For many, the right to an abortion is believed to be a black and white issue: you either support it, or you don’t. But for the millions of people globally who are faced with infertility, pregnancy loss, or the heartbreaking decision to terminate a pregnancy for medical reasons, there are many shades of gray when it comes to the topic of abortion. Even if there isn’t a medical necessity, the right to an abortion is a complex issue with lots of nuances.
On June 24, 2022, the United States Supreme Court officially ruled to overturn Roe v. Wade, eliminating the constitutional right to an abortion after almost 50 years. In about half of the states, this could lead to close to complete bans on the procedure.
What does the overturning of Roe v. Wade mean for the future of IVF and miscarriage care?
Wherever you stand on the subject, know this: this landmark decision will affect you or someone close to you, especially since 1 in 4 known pregnancies end in miscarriage and as many as 1 in 5 women struggle with infertility. In fact, over 20 states already have laws in place to immediately ban or restrict abortion based on this ruling, and the implications will be more far-reaching than you might think.
Here are a few examples of how SCOTUS’ plan to end the Constitutional right to abortions will impact the reproductive rights of women, trans men, and nonbinary Americans, and why you should care deeply:
1. Not every abortion is an unwanted pregnancy.
The term abortion is typically seen as synonymous with an unwanted pregnancy, but that is not always the reality. Tens of thousands of Americans have abortions every year for very wanted pregnancies based on medically sound advice from their doctors.
Termination For Medical Reasons (TFMR)
Under Roe v. Wade, if prenatal tests determine that your baby has a serious genetic or structural condition, you may be offered a termination for medical reasons (an abortion) to end your pregnancy. The same goes for pregnancy complications that pose a significant threat to your life if you continue the pregnancy.
In the case of TFMR, individuals and couples are already faced with the devastating decision to end their very wanted pregnancy. Without Constitutional protection for the right to an abortion, in certain states, pregnant people could be forced to carry these pregnancies to term, in some cases risking serious injury or death. When it comes to abortion law if there are no medical exemptions made at the state level, how can we expect any pregnant person in this country to feel safe?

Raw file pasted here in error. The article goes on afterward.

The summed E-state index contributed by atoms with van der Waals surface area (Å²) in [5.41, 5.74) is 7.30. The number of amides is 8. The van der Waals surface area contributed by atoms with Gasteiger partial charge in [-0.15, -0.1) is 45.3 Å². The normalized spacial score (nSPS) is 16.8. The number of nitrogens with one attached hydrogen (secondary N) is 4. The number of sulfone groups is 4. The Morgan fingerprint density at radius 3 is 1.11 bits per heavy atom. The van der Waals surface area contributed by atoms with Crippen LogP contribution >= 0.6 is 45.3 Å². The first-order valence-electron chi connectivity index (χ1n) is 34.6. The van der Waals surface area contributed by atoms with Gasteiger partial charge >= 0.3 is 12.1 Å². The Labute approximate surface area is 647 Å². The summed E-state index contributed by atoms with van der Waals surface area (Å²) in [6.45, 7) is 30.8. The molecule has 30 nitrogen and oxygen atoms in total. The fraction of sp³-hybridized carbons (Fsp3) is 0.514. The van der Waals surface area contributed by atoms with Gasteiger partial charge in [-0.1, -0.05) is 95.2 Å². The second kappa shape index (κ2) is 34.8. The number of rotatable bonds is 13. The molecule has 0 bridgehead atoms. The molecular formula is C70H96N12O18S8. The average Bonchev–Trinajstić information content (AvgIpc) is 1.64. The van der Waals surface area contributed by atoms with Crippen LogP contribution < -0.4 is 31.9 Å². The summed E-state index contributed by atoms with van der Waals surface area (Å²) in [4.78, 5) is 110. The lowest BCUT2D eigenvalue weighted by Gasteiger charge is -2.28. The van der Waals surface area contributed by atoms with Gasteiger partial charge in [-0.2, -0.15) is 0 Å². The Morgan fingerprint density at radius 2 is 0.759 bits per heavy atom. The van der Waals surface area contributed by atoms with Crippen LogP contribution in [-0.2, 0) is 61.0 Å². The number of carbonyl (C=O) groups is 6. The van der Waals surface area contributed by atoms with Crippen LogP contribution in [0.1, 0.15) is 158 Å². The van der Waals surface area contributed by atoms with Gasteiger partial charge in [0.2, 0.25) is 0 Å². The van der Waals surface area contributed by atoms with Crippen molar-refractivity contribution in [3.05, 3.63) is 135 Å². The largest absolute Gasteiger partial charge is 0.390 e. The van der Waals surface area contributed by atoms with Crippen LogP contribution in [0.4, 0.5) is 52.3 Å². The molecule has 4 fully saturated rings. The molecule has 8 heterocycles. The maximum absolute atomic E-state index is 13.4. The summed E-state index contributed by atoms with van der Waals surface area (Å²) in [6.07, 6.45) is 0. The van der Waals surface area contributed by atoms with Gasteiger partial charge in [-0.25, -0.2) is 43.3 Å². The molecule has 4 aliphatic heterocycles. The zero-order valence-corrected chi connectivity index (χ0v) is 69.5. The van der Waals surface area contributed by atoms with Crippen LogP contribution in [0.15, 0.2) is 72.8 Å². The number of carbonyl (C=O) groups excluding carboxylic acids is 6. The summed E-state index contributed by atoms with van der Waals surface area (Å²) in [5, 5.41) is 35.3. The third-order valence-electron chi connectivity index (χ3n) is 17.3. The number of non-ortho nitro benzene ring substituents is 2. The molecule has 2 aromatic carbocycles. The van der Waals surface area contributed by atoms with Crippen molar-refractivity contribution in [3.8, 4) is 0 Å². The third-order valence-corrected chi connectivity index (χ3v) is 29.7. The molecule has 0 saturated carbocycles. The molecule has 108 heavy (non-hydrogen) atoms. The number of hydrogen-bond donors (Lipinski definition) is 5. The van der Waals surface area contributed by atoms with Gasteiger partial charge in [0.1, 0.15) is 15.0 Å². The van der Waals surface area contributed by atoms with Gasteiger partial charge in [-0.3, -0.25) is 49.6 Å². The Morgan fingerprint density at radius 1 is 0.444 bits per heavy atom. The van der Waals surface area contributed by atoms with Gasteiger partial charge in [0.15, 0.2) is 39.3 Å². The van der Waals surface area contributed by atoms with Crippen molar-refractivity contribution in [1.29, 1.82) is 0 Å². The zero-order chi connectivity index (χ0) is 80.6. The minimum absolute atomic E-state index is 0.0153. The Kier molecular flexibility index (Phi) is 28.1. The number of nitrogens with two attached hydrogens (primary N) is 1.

1 in 50, or 2%, of pregnancies in the United States, is ectopic. An ectopic pregnancy is when an embryo grows in the wrong place outside the womb, in most cases attaching itself to a fallopian tube before it reaches the uterus. An ectopic pregnancy always ends in pregnancy loss, and if untreated in time it can lead to difficulty becoming pregnant in the future, serious bleeding, or even death.
So, how does this relate to abortion? Well, to treat an ectopic pregnancy, a doctor will usually recommend either a surgical procedure or a medication called methotrexate, which is considered to be an “abortion pill.” Because of this, some abortion opponents are arguing that patients with ectopic pregnancies should simply be monitored until they miscarry; but waiting too long or failing to treat an ectopic pregnancy can put the pregnant person at significant risk.
This SCOTUS ruling leaves the decision up to each individual state, and with Texas already banning abortions after six weeks of pregnancy, this should make anyone with ovaries pretty nervous, especially with 4% of all pregnancy-related deaths coming from ectopic pregnancies.
2. Taking miscarriage medication could be considered abortion.